As well as the utility of being able to produce drugs in this way, it is impressive the degree of control that can be exerted over the matter:

The digital device allows the researchers to control the movement of a single microscopic droplet while they add enzymes and sugars, split droplets apart, and slowly build a molecule chain like heparin.

[from Technology Review, via KurzwailAI][image from Technology Review]


Top new computer chip material

Tom James @ 15-06-2009

electron_band_bismuth_tellurideResearcher at the Stanford Institute for Materials & Energy Science have developed a new substance for making computer chips that allows electrons to flow without any loss of energy at room temperatures and can be made using existing chip-making technologies:

Physicists Yulin Chen, Zhi-Xun Shen and their colleagues tested the behavior of electrons in the compound bismuth telluride. The results, published online June 11 in Science Express, show a clear signature of what is called a topological insulator, a material that enables the free flow of electrons across its surface with no loss of energy

This is pretty amazing in and of itself, but is not quite a superconductor:

Topological insulators aren’t conventional superconductors nor fodder for super-efficient power lines, as they can only carry small currents, but they could pave the way for a paradigm shift in microchip development. “This could lead to new applications of spintronics, or using the electron spin to carry information,”

[from Physorg][image via Physorg from Yulin Chen and Z. X. Shen]


How will the earliest nanofactories emerge?

Tom James @ 04-06-2009

dimensionsJ Storrs Hall of the Foresight institute comments on what the earliest nanofactories will be like, and Michael Anissimov responds:

If nanofactories work at all, they will be very powerful. A nanofactory would be a very complicated, “huge” thing. The Center for Responsible Nanotechnology compares the complexity of a molecular assembler to that of a Space Shuttle. I think the analogy would be apt for a nanofactory as well. We are talking about a miniature factory with more moving parts and individual computers than a typical 100 million-dollar modern factory today. Difficulties with the basic technology will manifest themselves in the pre-nanofactory stage, working with individual assemblers or small ensembles of assemblers. If you’ve made it all the way to nanofactory-level MNT, you’ve already jumped the primary technological hurdles.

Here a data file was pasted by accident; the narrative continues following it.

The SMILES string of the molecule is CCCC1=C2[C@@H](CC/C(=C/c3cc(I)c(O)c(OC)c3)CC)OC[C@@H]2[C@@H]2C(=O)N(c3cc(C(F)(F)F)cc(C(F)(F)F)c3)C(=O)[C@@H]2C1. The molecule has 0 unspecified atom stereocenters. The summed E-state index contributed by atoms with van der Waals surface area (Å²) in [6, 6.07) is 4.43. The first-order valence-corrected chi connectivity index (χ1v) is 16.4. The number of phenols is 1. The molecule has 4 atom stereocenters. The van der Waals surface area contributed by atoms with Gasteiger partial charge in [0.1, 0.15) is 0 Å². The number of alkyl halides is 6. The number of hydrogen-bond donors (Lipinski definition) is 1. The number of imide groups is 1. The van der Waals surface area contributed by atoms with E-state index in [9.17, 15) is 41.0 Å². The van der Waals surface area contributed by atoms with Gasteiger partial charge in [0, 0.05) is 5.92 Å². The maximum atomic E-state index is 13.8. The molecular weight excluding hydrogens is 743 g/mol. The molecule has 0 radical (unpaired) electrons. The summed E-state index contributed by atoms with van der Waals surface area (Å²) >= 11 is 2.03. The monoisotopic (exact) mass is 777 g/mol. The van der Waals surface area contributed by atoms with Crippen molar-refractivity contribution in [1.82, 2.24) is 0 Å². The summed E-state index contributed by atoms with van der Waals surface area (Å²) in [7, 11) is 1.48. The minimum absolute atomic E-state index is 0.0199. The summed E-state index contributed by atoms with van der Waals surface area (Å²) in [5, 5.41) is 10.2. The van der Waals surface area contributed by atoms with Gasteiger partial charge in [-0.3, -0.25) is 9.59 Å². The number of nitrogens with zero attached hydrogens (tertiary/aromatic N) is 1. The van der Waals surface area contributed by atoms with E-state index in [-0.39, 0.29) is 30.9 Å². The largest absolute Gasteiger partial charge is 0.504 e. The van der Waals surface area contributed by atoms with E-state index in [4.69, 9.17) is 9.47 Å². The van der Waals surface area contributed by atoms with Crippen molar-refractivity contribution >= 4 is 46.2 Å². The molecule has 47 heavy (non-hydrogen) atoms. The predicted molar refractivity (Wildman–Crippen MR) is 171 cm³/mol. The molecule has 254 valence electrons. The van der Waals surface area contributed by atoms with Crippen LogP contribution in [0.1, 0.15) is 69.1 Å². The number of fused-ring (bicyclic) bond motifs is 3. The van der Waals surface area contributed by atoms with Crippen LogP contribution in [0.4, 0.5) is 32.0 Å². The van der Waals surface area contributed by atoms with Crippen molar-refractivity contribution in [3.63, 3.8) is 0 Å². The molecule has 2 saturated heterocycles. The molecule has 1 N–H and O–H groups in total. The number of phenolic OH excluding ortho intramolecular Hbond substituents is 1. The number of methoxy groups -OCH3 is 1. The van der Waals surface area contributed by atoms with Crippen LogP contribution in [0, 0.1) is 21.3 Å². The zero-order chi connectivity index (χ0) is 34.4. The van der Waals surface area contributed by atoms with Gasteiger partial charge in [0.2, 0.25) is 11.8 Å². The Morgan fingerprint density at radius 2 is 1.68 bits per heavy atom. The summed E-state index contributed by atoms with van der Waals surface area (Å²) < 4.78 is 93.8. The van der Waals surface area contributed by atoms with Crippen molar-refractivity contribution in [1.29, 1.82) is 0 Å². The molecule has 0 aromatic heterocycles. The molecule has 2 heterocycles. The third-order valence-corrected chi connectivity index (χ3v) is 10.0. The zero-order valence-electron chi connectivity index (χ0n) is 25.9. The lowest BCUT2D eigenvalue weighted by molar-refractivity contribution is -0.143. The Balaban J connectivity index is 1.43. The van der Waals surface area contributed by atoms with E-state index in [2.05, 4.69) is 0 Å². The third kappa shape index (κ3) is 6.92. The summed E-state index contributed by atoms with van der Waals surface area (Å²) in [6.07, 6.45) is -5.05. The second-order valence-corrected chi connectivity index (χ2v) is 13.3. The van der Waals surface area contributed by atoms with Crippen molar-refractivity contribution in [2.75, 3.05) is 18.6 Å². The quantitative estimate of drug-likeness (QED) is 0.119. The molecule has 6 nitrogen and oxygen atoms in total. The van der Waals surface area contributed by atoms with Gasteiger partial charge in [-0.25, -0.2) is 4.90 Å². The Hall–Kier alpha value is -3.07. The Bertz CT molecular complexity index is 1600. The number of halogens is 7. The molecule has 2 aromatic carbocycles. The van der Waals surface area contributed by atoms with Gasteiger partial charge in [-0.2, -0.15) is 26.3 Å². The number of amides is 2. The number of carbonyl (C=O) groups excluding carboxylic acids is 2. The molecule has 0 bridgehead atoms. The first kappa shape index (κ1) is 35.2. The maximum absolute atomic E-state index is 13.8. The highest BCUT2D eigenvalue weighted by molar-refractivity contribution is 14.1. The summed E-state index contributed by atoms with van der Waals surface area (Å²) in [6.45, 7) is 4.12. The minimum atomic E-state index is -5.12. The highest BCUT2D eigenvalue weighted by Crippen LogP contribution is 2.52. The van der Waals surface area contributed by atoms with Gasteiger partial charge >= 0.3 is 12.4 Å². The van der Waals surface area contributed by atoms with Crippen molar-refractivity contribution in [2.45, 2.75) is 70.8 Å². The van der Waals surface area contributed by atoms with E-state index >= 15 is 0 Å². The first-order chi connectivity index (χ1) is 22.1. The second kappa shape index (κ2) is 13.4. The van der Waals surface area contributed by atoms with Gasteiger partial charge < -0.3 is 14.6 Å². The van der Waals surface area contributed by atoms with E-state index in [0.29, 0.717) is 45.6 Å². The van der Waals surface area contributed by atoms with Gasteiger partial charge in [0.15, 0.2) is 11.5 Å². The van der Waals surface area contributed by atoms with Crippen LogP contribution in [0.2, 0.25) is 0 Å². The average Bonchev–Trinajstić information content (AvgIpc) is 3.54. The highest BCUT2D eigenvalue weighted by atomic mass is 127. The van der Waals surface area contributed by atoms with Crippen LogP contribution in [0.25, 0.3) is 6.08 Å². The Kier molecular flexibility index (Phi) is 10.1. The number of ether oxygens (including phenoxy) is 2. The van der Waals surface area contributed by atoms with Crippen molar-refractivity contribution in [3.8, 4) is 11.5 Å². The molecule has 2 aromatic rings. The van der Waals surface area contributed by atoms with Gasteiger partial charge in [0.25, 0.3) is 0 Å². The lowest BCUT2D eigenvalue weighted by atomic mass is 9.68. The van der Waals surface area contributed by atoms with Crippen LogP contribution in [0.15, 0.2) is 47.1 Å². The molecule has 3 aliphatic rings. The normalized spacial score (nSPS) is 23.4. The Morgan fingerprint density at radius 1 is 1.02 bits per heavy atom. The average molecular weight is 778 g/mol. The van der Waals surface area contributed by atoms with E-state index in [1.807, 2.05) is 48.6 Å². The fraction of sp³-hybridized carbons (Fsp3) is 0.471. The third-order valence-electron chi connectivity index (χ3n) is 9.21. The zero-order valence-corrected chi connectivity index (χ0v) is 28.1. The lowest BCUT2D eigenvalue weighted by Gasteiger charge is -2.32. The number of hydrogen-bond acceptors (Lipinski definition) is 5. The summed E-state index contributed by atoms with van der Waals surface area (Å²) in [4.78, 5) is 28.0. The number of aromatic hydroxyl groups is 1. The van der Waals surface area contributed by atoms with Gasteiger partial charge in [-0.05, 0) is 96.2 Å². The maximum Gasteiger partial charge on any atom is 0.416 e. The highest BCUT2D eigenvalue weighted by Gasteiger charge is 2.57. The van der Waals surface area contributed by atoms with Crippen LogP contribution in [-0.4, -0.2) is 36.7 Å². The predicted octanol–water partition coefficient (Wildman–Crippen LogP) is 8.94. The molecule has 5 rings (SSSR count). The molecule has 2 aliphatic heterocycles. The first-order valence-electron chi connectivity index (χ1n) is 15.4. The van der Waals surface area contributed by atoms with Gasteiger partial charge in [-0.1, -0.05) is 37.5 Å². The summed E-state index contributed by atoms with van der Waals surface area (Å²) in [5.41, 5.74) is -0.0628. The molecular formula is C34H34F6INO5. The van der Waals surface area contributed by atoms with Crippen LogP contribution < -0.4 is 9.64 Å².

A point of disagreement between Anissimov and Hall is the precise definiton of “nanofactory.” Is it simply a general term for a device that can create many other things including a copy of itself, or it is a specific desktop-scale universal assembler?

Assuming the latter definition, Anissimov argues that widespread adoption of desktop nanofactories will happen much more rapidly than that of personal computers because:

There are simply too many moving parts for micromanagement to be possible — either the “code-level” operations are automated or they haven’t been established yet.

Either they work or they don’t. The smallest replicating unit is equivalent to the transistor in a personal computer – to the user it is expected to behave as a black box that performs a specific function – and if it fails to there is not much the user can do about it (if a transistor fails on a microchip can it even be repaired?).

The appropriate analogy is therefore between computers and nanofactories is between the existence of nanofactories and the existence of microchips. Microchips have found their way all over the place…

If Anissimov is right then it raises the interesting possibility that mature, desktop-scale nanofabrication may achieve widespread consumer adoption over a startlingly short period, given the ability of the machine to make copies of itself and the fact if it fulfils its basic function then it can become incredibly useful to many people very quickly.

[via Next Big Future][image from jurvetson on flickr]


Next Page »